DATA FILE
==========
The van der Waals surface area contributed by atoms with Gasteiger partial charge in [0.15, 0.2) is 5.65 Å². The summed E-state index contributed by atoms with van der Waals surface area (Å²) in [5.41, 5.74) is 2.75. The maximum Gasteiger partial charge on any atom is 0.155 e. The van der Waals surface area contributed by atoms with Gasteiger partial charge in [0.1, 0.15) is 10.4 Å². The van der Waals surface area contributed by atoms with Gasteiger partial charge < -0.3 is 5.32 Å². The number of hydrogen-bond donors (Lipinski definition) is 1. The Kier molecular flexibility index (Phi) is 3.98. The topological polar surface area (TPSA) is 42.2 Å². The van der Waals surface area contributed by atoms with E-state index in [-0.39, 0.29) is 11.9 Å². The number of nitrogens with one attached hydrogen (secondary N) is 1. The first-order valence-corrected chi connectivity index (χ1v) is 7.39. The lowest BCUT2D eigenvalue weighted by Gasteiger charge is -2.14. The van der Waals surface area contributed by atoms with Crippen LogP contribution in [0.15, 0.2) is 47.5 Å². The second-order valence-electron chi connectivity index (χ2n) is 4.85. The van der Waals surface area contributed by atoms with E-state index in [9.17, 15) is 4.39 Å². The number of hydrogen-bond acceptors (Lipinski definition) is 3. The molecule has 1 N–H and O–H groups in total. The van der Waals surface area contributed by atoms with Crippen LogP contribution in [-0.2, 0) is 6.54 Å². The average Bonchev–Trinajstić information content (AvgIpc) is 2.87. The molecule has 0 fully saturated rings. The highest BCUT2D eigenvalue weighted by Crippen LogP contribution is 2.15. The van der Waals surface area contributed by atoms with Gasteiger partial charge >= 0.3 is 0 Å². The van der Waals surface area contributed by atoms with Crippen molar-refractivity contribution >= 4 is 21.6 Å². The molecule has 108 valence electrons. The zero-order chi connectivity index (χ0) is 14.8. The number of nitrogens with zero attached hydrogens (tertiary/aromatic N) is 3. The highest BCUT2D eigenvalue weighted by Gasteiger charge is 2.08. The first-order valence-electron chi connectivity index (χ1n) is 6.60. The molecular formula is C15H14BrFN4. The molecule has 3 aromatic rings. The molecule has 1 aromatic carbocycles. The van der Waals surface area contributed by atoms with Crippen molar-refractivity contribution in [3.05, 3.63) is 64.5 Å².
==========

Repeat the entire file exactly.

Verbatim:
The van der Waals surface area contributed by atoms with Gasteiger partial charge in [0.15, 0.2) is 5.65 Å². The summed E-state index contributed by atoms with van der Waals surface area (Å²) in [5.41, 5.74) is 2.75. The maximum Gasteiger partial charge on any atom is 0.155 e. The van der Waals surface area contributed by atoms with Gasteiger partial charge in [0.1, 0.15) is 10.4 Å². The van der Waals surface area contributed by atoms with Gasteiger partial charge < -0.3 is 5.32 Å². The number of hydrogen-bond donors (Lipinski definition) is 1. The Kier molecular flexibility index (Phi) is 3.98. The topological polar surface area (TPSA) is 42.2 Å². The van der Waals surface area contributed by atoms with E-state index in [-0.39, 0.29) is 11.9 Å². The number of nitrogens with one attached hydrogen (secondary N) is 1. The first-order valence-corrected chi connectivity index (χ1v) is 7.39. The lowest BCUT2D eigenvalue weighted by Gasteiger charge is -2.14. The van der Waals surface area contributed by atoms with Crippen LogP contribution in [0.15, 0.2) is 47.5 Å². The second-order valence-electron chi connectivity index (χ2n) is 4.85. The van der Waals surface area contributed by atoms with E-state index in [9.17, 15) is 4.39 Å². The number of hydrogen-bond acceptors (Lipinski definition) is 3. The molecule has 1 N–H and O–H groups in total. The van der Waals surface area contributed by atoms with Crippen LogP contribution in [-0.2, 0) is 6.54 Å². The average Bonchev–Trinajstić information content (AvgIpc) is 2.87. The molecule has 0 fully saturated rings. The highest BCUT2D eigenvalue weighted by Crippen LogP contribution is 2.15. The van der Waals surface area contributed by atoms with Gasteiger partial charge >= 0.3 is 0 Å². The van der Waals surface area contributed by atoms with Crippen molar-refractivity contribution >= 4 is 21.6 Å². The molecule has 108 valence electrons. The zero-order chi connectivity index (χ0) is 14.8. The number of nitrogens with zero attached hydrogens (tertiary/aromatic N) is 3. The highest BCUT2D eigenvalue weighted by Gasteiger charge is 2.08. The first-order valence-electron chi connectivity index (χ1n) is 6.60. The molecular formula is C15H14BrFN4. The molecule has 3 aromatic rings. The molecule has 1 aromatic carbocycles. The van der Waals surface area contributed by atoms with Crippen molar-refractivity contribution in [3.05, 3.63) is 64.5 Å².